Wednesday, August 31
Better than: bringing back that old New York rap.
“There are two rules for a Kendrick Lamar show. First rule: everybody put one hand up. Now everybody put two hands up.” Those were Kendrick Lamar’s instructions as he led us into his third song of the night. (He repeated it throughout.) It was an unnecessary run through the rulebook, an airline attendant showing how to use a seatbelt. Hands had been up ever since he touched the stage; the five-foot-six rapper peeked over waves of fingertips, Compton’s version of Wilson from Home Improvement.
With Los Angeles firmly in his grip—Dr. Dre, Snoop Dogg and Game all co-signed him at a show there—a friendly crowd greeted Kendrick as he arrived in New York, a French army giving up their arms ahead of the takeover. (Earlier this summer, he’d packed Southpaw.) There are many worse people who can get the keys to the car, and few better.
The industry turned out: MTV cameramen, a BET producer, magazine writers, bloggers, label reps. A-list manager Kevin Liles sat in the back eating a “ten-course meal,” as gossip went. Wearing a black “I [heart] New York” hoodie, Kendrick threw his elbow skyward, black power fist held tight. Topped by an on-trend messy high-fade, his face looks young but his brow old: a man in a child’s body, his mind surprisingly grizzled for someone his age. He says he wants to be the voice of this generation; no one speaks more to recession-era hopelessness than he does. He raps about the destruction of the society around him, confusion—NWA without the violent undertones. Growing up, his upbringing was imperfect; he re-enacted childhood scenes of his blunted-up parents arguing over the appropriateness of telling a six-year-old Kendrick to not snitch on motherfuckers. (He referred to his father as “an intelligent ignorant motherfucker,” his mother, “a gangster.”)
As a performer, he’s full of poise and intensity, a shoulders-back soapbox rapper preaching to an eager choir. He scowls through his vocal box, though he never rises above boiling point; jabbing, juking, float-like-a-butterfly, sting-like-a-bee style. He’s controlled, certain of his ability to move and what gets the crowd to join him.
At times, the audience was louder than he was, though his microphone was turned on and volume up. The chorus to “ADHD” was spun back five separate go-rounds, each “fuck dat!” getting louder than the last. The same thing happened for “Chapter Six,” an endless, gleeful medley like “Row, Row, Row Your Boat.” As they shouted, Kendrick stood onstage like Caesar, one hand waving his approval.
He walked through his songs, his banter meandering but never losing complete direction. At times his concert felt like a one-man show: a song for every story, a story for every song. A tale wove its way into introducing “Rigamortis,” though the DJ played the wrong file: a soon-to-be released remix featuring Busta Rhymes wound its way through the wires. (Even his bursts of panic are cool-headed. He performed the original version, then, upon the crowd’s insistence, played a snippet of Busta’s verse, warning that playing it in its entirety would “burn the place down.”)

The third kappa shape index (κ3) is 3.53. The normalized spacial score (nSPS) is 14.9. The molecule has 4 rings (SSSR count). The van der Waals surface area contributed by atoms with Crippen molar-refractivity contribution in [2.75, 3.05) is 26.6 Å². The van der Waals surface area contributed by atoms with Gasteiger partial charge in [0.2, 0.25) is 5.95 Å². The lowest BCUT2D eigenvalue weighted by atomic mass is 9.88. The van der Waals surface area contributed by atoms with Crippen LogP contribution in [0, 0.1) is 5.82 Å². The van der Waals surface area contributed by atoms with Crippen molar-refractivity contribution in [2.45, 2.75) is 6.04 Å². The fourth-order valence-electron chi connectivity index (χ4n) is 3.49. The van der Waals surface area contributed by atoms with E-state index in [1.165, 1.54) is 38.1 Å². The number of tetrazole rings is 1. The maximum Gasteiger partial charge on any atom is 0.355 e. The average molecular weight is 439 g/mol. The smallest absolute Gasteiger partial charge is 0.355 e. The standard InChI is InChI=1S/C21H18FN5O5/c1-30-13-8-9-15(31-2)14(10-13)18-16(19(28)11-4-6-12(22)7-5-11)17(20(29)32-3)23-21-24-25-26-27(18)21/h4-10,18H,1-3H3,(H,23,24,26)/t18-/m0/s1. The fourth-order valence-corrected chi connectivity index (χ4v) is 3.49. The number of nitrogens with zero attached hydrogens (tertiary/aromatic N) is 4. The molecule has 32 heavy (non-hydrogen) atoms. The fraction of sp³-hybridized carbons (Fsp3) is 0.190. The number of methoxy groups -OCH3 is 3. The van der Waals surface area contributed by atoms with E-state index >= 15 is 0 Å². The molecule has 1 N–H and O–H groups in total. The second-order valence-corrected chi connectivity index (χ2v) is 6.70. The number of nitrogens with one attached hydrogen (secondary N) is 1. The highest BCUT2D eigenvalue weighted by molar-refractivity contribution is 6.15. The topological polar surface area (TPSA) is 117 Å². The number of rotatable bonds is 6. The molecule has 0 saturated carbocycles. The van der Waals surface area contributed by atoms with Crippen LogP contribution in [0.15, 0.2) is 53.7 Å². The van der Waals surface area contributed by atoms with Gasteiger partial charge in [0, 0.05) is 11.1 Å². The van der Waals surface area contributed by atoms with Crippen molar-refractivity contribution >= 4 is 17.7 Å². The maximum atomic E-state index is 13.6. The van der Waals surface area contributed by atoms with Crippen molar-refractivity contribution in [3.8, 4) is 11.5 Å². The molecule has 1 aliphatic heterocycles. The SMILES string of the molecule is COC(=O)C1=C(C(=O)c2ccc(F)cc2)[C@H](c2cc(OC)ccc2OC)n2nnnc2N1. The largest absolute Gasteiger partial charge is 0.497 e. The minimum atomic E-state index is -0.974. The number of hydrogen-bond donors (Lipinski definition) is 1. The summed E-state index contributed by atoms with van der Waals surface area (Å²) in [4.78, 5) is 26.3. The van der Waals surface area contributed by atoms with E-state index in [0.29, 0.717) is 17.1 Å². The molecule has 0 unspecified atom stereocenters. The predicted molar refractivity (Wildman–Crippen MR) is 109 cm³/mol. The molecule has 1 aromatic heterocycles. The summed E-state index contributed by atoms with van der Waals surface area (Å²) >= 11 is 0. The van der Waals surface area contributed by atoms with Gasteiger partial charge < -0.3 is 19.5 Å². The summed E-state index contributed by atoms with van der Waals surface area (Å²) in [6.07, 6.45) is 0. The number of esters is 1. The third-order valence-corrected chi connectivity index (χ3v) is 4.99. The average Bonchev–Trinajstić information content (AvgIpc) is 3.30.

On the wrong side of midnight, as the concert was winding down, Kendrick said, “This my first time at S.O.B.’s and I’m finna kill this shit.” Well, duh.
Critical bias: The Source recently asked me for my five favorite songs of the summer, and I regret not putting “ADHD” on there.
Overheard: “She looking at me like she gon’ cut my dick off after the show”—Kendrick, after having the entire audience rap “Tammy’s Song” at one female attendee. (He tried to make good by having them lovingly chant “Alien Girl” in her direction afterwards; it seemed to work.)
Random notebook dump: Low Key and DJ Meka (of 2DopeBoyz.com) should host every hip-hop event in New York City. Whereas most stand onstage and make with the awkward banter, these two give something different; they put on a show, even without the effort of trying to put on a show. Fun translates. I told Low afterwards that I would’ve much rather listened to Meka spin and him yell at the audience for an hour than hear the anonymous acts that interrupted their hosting duties. (One G-Unit outlier trotted out Juelz Santana and Lloyd Banks to perform “Beamer, Benz and Bentley,” and introduced it as “the hottest song in New York,” which provided a bit of a time-warp.) Even against such weak competition, this isn’t empty praise: Liles reportedly told the two hosts that they remind him of what he and his friends were doing twenty years ago, namely having fun and not being too cool to dance.
The Heart Pt. 2
Fuck Your Ethnicity
P&P (Pussy & Patron)
She Needs Me
Ignorance is Bliss
Hail Mary/Juicy – Interlude
Tammy’s Song (Her Evils)
Alien Girl (Today With Her)
Look Out for Detox
The Spiteful Chant
Rigamortis (Remix) with Busta Rhymes
Ronald Reagan Era
Cut You Off (To Grow Closer)
Blow My High